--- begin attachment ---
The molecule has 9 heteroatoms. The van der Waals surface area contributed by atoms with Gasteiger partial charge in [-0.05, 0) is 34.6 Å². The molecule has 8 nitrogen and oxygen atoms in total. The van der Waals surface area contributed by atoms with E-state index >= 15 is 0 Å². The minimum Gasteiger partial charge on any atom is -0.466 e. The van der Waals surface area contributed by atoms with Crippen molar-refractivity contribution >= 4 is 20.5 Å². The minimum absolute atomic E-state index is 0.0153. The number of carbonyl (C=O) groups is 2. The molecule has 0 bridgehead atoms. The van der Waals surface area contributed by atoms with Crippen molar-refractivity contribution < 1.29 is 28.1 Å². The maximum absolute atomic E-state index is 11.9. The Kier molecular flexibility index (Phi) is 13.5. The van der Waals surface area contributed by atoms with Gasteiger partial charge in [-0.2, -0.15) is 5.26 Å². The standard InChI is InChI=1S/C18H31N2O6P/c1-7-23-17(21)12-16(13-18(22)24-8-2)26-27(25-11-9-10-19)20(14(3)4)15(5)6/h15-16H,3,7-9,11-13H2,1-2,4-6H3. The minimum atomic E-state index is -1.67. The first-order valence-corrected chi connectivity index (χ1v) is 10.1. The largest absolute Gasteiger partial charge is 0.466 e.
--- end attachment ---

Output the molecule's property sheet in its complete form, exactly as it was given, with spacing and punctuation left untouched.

The molecule has 9 heteroatoms. The van der Waals surface area contributed by atoms with Gasteiger partial charge in [-0.05, 0) is 34.6 Å². The molecule has 8 nitrogen and oxygen atoms in total. The van der Waals surface area contributed by atoms with E-state index >= 15 is 0 Å². The minimum Gasteiger partial charge on any atom is -0.466 e. The van der Waals surface area contributed by atoms with Crippen molar-refractivity contribution >= 4 is 20.5 Å². The minimum absolute atomic E-state index is 0.0153. The number of carbonyl (C=O) groups is 2. The molecule has 0 bridgehead atoms. The van der Waals surface area contributed by atoms with Crippen molar-refractivity contribution < 1.29 is 28.1 Å². The maximum absolute atomic E-state index is 11.9. The Kier molecular flexibility index (Phi) is 13.5. The van der Waals surface area contributed by atoms with Gasteiger partial charge in [-0.2, -0.15) is 5.26 Å². The standard InChI is InChI=1S/C18H31N2O6P/c1-7-23-17(21)12-16(13-18(22)24-8-2)26-27(25-11-9-10-19)20(14(3)4)15(5)6/h15-16H,3,7-9,11-13H2,1-2,4-6H3. The minimum atomic E-state index is -1.67. The first-order valence-corrected chi connectivity index (χ1v) is 10.1. The largest absolute Gasteiger partial charge is 0.466 e.